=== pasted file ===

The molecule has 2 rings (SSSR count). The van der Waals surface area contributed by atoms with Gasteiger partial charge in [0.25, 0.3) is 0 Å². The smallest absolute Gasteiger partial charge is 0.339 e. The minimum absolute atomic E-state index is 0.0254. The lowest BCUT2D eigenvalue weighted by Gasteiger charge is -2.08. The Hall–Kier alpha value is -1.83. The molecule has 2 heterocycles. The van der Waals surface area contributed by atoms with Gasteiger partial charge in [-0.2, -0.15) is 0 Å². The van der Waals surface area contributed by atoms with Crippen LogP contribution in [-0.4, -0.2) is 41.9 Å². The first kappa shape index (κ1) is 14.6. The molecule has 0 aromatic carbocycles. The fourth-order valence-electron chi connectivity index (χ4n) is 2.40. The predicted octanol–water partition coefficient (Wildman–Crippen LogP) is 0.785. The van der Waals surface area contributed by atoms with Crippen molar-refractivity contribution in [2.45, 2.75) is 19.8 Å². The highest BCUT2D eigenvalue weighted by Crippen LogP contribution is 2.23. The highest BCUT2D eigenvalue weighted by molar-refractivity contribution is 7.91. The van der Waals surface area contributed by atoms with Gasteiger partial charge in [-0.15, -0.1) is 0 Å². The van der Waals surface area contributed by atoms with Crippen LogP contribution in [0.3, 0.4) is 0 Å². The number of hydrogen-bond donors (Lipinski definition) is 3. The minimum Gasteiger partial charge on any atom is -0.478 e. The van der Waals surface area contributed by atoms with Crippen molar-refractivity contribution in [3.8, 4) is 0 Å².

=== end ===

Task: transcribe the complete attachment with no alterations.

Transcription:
The molecule has 2 rings (SSSR count). The van der Waals surface area contributed by atoms with Gasteiger partial charge in [0.25, 0.3) is 0 Å². The smallest absolute Gasteiger partial charge is 0.339 e. The minimum absolute atomic E-state index is 0.0254. The lowest BCUT2D eigenvalue weighted by Gasteiger charge is -2.08. The Hall–Kier alpha value is -1.83. The molecule has 2 heterocycles. The van der Waals surface area contributed by atoms with Gasteiger partial charge in [-0.2, -0.15) is 0 Å². The van der Waals surface area contributed by atoms with Crippen LogP contribution in [-0.4, -0.2) is 41.9 Å². The first kappa shape index (κ1) is 14.6. The molecule has 0 aromatic carbocycles. The fourth-order valence-electron chi connectivity index (χ4n) is 2.40. The predicted octanol–water partition coefficient (Wildman–Crippen LogP) is 0.785. The van der Waals surface area contributed by atoms with Crippen molar-refractivity contribution in [2.45, 2.75) is 19.8 Å². The highest BCUT2D eigenvalue weighted by Crippen LogP contribution is 2.23. The highest BCUT2D eigenvalue weighted by molar-refractivity contribution is 7.91. The van der Waals surface area contributed by atoms with Gasteiger partial charge in [-0.15, -0.1) is 0 Å². The van der Waals surface area contributed by atoms with Crippen LogP contribution in [0.3, 0.4) is 0 Å². The number of hydrogen-bond donors (Lipinski definition) is 3. The minimum Gasteiger partial charge on any atom is -0.478 e. The van der Waals surface area contributed by atoms with Crippen molar-refractivity contribution in [3.8, 4) is 0 Å².